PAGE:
My translation of Chekhov’s plays (in the old Penguin Classics series) refers to two of the one-actors given in European Arts portmanteau of Chekhov’s Shorts as "jests". In fact, it’s a very good description for all five playlets. Using Mussorgsky’s Pictures at an Exhibition as incidental music, these are comic snapshots of Russian provincial life in the late 19th century. This new spring tour is a revival of the 2006-07 productions.

One actor transforms himself almost before our eyes from hen- and chicken-pecked husband Nyukhin rabbiting on about the miseries of his home life under the guise of a lecture on the evils of tobacco to a Firs-like manservant to an actor whose final benefit performance has closed the curtains on much more than a career to a landowner desperate to marry off a daughter who’s more than just a chip from the paternal block.

Another is in turns an army officer whose relationship with the local matchmaker is (shall we say) a trifle ambiguous?, a landowner in urgent need of the money owed him by a deceased creditor, a sad little theatre prompter and the neighbour whose wooing is bedevilled by disputes over the ownership of a meadow and the merits (or otherwise) of two dogs.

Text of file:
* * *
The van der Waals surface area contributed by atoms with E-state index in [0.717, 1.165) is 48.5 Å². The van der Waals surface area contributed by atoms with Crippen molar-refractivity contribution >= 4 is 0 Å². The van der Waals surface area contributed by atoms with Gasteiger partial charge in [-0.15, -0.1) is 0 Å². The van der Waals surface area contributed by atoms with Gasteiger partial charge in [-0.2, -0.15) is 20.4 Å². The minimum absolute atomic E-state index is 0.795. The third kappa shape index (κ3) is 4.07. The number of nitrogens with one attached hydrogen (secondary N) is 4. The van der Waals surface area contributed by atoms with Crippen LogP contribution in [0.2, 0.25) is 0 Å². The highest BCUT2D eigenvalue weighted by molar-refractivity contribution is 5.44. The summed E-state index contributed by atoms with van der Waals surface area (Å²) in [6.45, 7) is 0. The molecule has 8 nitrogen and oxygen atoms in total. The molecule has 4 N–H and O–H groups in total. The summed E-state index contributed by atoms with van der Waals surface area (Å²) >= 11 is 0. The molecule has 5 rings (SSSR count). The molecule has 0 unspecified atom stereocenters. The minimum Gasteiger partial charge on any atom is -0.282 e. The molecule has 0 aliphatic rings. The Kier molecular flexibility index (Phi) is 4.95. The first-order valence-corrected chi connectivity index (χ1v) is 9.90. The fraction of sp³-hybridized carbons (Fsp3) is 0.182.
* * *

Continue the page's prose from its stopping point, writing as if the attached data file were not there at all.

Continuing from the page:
The matchmaker, the not-so gay widow getting her own back and the be-spectacled practical girl who’s not quite the demure, self-effacing fiancée her hypochondriac suitor has envisaged are equally enjoyable portraits which teeter on the verge of caricature but retain the ssence of humanity to make thenm three- rather than two-dimensional.

It is Vivienne Rowdon who has most of the audience on her side, but Richard Latham runs her a close second in the older roles, breasting the comedy tape just inches ahead of John O’Connor. The latter contrasts his three men in search of something – or someone – with the prompter who has heard it all (or most of it) before. [Jonathan Kemp’s direction keeps the verbal and physical jokes spinning within the deceptively simple fit-up settings which are a feature of the company’s work.